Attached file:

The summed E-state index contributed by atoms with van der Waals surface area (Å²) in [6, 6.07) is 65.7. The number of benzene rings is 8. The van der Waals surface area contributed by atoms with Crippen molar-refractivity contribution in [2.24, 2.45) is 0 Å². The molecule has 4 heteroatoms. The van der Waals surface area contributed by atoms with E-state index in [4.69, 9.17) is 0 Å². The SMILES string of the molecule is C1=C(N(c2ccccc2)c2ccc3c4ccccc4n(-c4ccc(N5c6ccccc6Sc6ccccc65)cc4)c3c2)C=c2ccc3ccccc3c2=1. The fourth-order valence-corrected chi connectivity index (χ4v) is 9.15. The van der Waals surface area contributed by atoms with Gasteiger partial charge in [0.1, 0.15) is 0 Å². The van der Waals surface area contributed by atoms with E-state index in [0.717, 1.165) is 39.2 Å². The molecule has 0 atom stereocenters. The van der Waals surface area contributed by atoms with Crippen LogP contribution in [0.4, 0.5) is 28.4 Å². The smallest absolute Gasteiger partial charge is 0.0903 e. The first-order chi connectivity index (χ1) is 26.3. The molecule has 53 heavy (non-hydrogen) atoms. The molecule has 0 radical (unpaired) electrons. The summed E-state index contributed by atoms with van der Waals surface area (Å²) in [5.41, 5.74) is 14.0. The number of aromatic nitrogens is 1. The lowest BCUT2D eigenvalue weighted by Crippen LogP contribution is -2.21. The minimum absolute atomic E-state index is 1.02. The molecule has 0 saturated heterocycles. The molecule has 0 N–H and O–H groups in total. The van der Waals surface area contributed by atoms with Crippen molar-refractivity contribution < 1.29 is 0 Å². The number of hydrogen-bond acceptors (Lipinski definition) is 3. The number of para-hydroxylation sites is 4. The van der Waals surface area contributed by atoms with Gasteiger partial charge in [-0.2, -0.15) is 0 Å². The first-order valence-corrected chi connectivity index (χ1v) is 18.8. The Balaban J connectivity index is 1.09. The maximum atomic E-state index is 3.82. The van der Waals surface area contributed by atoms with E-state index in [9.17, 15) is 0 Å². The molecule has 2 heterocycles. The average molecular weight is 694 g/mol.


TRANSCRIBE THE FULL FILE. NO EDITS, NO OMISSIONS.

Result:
The summed E-state index contributed by atoms with van der Waals surface area (Å²) in [6, 6.07) is 65.7. The number of benzene rings is 8. The van der Waals surface area contributed by atoms with Crippen molar-refractivity contribution in [2.24, 2.45) is 0 Å². The molecule has 4 heteroatoms. The van der Waals surface area contributed by atoms with E-state index in [4.69, 9.17) is 0 Å². The SMILES string of the molecule is C1=C(N(c2ccccc2)c2ccc3c4ccccc4n(-c4ccc(N5c6ccccc6Sc6ccccc65)cc4)c3c2)C=c2ccc3ccccc3c2=1. The fourth-order valence-corrected chi connectivity index (χ4v) is 9.15. The van der Waals surface area contributed by atoms with Gasteiger partial charge in [0.1, 0.15) is 0 Å². The van der Waals surface area contributed by atoms with E-state index in [0.717, 1.165) is 39.2 Å². The molecule has 0 atom stereocenters. The van der Waals surface area contributed by atoms with Crippen LogP contribution in [0.4, 0.5) is 28.4 Å². The smallest absolute Gasteiger partial charge is 0.0903 e. The first-order chi connectivity index (χ1) is 26.3. The molecule has 53 heavy (non-hydrogen) atoms. The molecule has 0 radical (unpaired) electrons. The summed E-state index contributed by atoms with van der Waals surface area (Å²) in [5.41, 5.74) is 14.0. The number of aromatic nitrogens is 1. The lowest BCUT2D eigenvalue weighted by Crippen LogP contribution is -2.21. The minimum absolute atomic E-state index is 1.02. The molecule has 0 saturated heterocycles. The molecule has 0 N–H and O–H groups in total. The van der Waals surface area contributed by atoms with Crippen molar-refractivity contribution < 1.29 is 0 Å². The number of hydrogen-bond acceptors (Lipinski definition) is 3. The number of para-hydroxylation sites is 4. The van der Waals surface area contributed by atoms with Gasteiger partial charge in [-0.2, -0.15) is 0 Å². The first-order valence-corrected chi connectivity index (χ1v) is 18.8. The Balaban J connectivity index is 1.09. The maximum atomic E-state index is 3.82. The van der Waals surface area contributed by atoms with E-state index in [9.17, 15) is 0 Å². The molecule has 2 heterocycles. The average molecular weight is 694 g/mol.